Moose Lake Star Gazette - Serving Carlton and Pine Counties Since 1895

By Staff reports
Moose Lake Star Gazette 

County approves .5% sales tax

 


In January, Pine County shoppers will begin paying a half cent on every dollar to help pay for the roads on which they drive. A public hearing was held on Tuesday, August 16, at the Pine County Courthouse on the proposal of a half-percent increase in sales tax in the county. The tax was unanimously approved by the county board.

The original resolution contained an additional $20 vehicle excise tax, but the board eliminated that language before its passing. A resolution to eliminate the wheelage tax was also approved.

County Engineer Mark LeBrun opened the hearing expressing the need for the increase in sales tax. He stated the reasoning for an increase is primarily due to the lack of legislative funding that was promised but didn’t come through. He added that the wheelage tax was a temporary way to secure road funding, but would not be enough to maintain road replacement and maintenance.

The sales tax would extend over a 10-year period or up to when the $8.45 million worth of estimated road projects are completed, whichever comes first. The $8.45 million includes the estimated $800,000 collected by the wheelage tax before it is terminated on December 31. He added that a few years ago the Legislature gave the counties the authority to implement a half percent sales tax.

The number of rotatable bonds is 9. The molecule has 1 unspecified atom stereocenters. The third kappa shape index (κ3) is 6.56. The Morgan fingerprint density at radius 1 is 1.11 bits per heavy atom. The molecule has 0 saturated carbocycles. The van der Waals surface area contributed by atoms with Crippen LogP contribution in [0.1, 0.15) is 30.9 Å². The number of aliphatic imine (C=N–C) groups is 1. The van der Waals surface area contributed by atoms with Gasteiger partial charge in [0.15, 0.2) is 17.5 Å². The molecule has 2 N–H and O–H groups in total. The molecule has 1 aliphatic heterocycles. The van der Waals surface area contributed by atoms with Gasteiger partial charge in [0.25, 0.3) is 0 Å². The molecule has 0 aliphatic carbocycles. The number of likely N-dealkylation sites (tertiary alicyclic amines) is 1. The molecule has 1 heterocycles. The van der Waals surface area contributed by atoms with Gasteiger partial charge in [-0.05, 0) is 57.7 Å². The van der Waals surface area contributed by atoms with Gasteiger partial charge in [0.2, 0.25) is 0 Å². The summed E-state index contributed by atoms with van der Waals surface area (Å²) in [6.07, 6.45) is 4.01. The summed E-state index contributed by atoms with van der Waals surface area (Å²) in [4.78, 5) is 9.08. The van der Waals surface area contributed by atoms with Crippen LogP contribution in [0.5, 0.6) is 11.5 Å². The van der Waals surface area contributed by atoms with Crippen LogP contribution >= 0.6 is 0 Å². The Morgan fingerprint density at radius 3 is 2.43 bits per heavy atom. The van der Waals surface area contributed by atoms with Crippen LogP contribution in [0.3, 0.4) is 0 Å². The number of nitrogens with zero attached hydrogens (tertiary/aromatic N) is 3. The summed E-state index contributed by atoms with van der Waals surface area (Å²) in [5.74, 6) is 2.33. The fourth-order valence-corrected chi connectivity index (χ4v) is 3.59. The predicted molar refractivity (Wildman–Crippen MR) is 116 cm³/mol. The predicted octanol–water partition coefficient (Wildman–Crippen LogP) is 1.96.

The tax would apply only to what is currently taxed via sales tax in Minnesota. LeBrun gave the example that consumers will pay 50 cents per every $100 spent in the county.

LeBrun presented the options of keeping the wheelage tax, which was approved last year, raising property taxes and dropping the wheelage tax, or doing nothing. “There are numerous road projects on our system that are not state aid eligible,” said LeBrun. “We have been told that ‘this is the year’ from the Legislature, but that hasn’t happened. It doesn’t seem like the Legislature is able to get through some of the issues of mixing public transit and rural roads.”

“We are one of those counties with an interstate and recreational property and get a lot of visitors. This allows us to bring in revenue,” said LeBrun. “Those dollars would otherwise be somewhere else. If you took all the people that shop around Walmart and the casino, I would say it’s a high percentage of people that live outside of the county. They all drive on our roads and now would contribute, and it’s something the Legislature has provided for us. Counties I have talked to are really pleased with it and say it’s worked well, and I haven’t received any negative feedback from the community.” He added that with fuel prices being low, it would be best to do projects as soon as possible.

“The only other option we have is to raise property taxes,” he added. “It is never fun to see taxes go up, but I don’t see another way.”

 

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